Super Onze is a band caught in a strange place, their existence and their art form threatened by religious extremism on one side, and recorded music on the other. Still the music plays on.
Above you’ll find the third video in Instruments4Africa’s series on “endangered musical traditions and essential related art-forms in Mali,” which centers on the raw and heavy takamba group Super Onze.
Since forming in the city of Gao in the ’80s, the group has been providing the soundtrack to feasts and weddings in eastern Mali. Even as radio and television have brought in other more contemporary musical forms, one band member notes that his father played takamba, and—despite what they see on TV—when his children play music takamba is what they play.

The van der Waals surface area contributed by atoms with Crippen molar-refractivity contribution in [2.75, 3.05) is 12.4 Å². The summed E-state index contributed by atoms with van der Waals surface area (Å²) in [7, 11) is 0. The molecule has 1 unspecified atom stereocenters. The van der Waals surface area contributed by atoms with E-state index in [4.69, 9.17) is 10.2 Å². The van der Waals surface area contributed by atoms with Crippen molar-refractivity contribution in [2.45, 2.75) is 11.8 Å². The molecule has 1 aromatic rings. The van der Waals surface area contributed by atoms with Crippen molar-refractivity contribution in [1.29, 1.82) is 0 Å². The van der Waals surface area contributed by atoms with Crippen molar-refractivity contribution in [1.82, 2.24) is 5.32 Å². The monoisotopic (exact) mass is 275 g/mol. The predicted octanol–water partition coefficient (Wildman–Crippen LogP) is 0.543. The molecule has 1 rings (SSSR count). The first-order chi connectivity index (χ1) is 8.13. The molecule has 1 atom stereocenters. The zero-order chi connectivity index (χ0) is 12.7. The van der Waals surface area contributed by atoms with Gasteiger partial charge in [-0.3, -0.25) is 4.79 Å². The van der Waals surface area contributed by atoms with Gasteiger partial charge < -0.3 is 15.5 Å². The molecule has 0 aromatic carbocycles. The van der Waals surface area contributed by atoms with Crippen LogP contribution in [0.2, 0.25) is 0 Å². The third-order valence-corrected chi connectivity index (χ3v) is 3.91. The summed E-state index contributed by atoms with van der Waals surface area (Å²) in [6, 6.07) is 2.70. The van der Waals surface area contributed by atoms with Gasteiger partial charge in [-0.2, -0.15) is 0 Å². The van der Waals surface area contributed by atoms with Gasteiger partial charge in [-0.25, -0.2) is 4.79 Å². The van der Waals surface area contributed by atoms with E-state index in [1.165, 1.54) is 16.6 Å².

Still, life can be hard for live musicians in Mali where, as elsewhere, it’s so much easier to play a recording than hire a band. Even more seriously, when Islamic militants drove the Malian government from Gao in 2012, they broke Super Onze’s instruments, forbidding even talking about music.
The band survived, as did at least one treasured instrument: an ngoni, the stringed instrument that Super Onze fuzzes and buzzes to great effect, slipping in and out of step with their booming percussion section.